If the notion of next-generation electronic components made from actual human blood cells chills you, you may not want to read on. But if you are interested in how future artificial limbs or eyes may be wired up to patients, then this new research will intrigue you.
The work involved a macroscopic experiment with a 10 ml. test tube of human blood at 37 Celsius (normally taken as average human body temperature) and two immersed electrodes hooked up to some controlling and measuring electronics. The test proved that the blood’s resistance varied in reaction to the applied voltage polarity and size, and the effect was “retained” for at least five minutes–retests within this time frame were dependent on the previous experiment’s settings. A second test, also positive, showed the memristor effect was present when blood was actually flowing through the experiment.
S.P. Kosta of the Education Campus Changa in Gujarat, India and colleagues have published a paper in the International Journal of Medical Engineering and Informatics showing that human blood changes its electrical resistance depending on how much voltage is applied. It also seems to retain memory of this resistance for at least five minutes.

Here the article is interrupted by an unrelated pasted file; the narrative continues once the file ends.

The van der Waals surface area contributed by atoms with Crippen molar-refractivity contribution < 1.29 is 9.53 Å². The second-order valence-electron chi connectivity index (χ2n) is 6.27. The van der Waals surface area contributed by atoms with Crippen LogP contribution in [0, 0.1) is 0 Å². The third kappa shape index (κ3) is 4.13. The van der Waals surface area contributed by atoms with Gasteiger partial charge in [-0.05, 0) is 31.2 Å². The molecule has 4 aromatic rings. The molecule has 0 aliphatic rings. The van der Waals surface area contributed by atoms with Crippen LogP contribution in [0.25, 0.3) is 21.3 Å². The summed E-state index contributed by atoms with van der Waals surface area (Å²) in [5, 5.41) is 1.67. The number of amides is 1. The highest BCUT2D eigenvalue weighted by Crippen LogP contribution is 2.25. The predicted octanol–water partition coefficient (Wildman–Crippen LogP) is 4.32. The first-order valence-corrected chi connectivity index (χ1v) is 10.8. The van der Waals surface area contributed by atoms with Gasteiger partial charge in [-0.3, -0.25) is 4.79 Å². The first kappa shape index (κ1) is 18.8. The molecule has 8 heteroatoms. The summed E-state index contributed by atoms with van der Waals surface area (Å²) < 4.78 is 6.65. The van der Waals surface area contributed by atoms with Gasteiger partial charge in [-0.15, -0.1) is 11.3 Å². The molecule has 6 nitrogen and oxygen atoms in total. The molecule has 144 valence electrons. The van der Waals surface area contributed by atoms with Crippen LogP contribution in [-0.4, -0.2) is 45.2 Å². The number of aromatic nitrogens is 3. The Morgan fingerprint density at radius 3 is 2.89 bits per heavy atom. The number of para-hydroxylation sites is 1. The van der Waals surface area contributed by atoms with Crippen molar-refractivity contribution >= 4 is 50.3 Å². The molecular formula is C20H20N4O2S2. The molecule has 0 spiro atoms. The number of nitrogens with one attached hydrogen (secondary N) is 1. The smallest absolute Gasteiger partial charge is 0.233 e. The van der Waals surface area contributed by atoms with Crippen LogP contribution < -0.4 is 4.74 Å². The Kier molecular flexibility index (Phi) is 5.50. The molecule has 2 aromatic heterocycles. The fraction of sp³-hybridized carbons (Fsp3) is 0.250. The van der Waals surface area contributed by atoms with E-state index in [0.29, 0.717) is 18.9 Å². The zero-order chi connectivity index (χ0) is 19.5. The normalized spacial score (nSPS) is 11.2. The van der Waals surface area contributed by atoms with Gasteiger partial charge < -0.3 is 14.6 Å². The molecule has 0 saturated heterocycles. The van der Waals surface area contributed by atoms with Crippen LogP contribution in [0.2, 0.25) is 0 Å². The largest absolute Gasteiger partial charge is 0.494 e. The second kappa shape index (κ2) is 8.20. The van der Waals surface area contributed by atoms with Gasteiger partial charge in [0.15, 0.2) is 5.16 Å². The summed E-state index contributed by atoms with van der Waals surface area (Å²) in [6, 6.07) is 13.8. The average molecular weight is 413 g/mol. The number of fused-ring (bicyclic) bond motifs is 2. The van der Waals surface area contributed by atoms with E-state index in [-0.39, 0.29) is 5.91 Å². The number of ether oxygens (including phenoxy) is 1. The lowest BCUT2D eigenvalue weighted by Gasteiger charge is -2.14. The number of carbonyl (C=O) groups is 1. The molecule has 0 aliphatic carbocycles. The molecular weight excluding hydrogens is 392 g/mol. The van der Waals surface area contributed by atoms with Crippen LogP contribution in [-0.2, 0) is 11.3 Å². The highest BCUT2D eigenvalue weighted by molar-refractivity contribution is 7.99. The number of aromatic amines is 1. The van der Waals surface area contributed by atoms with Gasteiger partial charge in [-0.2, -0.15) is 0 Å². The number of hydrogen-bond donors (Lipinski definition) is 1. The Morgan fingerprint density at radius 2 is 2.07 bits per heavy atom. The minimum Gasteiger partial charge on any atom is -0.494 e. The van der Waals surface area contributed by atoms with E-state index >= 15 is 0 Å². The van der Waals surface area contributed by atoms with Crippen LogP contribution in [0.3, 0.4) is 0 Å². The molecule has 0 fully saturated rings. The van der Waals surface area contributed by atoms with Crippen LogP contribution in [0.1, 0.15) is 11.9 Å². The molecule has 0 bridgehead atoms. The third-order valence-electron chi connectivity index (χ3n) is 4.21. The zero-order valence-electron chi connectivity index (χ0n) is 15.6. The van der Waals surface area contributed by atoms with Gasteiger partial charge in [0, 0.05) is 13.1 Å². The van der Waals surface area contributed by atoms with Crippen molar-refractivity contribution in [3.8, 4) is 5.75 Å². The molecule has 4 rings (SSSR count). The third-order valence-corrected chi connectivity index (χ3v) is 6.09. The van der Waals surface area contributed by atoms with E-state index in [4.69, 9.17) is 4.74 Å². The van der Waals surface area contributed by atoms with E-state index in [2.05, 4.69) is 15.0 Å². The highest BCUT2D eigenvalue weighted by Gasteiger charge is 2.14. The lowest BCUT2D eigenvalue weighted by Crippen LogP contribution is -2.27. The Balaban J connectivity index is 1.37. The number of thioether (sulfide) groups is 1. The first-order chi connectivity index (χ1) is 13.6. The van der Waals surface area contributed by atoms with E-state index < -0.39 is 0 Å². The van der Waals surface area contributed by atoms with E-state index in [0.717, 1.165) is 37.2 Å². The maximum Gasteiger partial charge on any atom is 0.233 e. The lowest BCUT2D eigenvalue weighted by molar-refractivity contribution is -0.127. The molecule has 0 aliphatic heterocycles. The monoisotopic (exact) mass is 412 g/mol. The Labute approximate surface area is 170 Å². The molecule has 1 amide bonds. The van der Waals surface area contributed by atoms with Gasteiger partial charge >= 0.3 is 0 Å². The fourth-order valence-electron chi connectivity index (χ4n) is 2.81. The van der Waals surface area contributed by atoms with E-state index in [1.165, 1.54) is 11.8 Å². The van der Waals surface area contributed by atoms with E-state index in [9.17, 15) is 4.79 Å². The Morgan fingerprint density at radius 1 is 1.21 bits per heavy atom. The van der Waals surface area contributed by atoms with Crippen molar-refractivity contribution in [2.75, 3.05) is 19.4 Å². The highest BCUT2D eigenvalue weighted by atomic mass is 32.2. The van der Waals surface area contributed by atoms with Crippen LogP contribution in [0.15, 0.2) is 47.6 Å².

This isn’t the first biological connection with memristors. Because the connections between neurons in the brain seem to exhibit some memristive behavior, memristors are considered a potential way to build devices that mimic neural systems.
Kosta and colleagues seem to have more therapeutic applications, like neuroprosthetics, in mind. “The study is exploratory in nature, but it opens up new vistas in treatment of human diseases by simple human body tissue-based electron circuit technology,” the team writes in the paper. According to the team’s press release, their next step will be to create small memristor devices that confine the blood to small channels. They’ll try to combine them to carry out “logic functions”.
Ok, so… are you creeped out yet?
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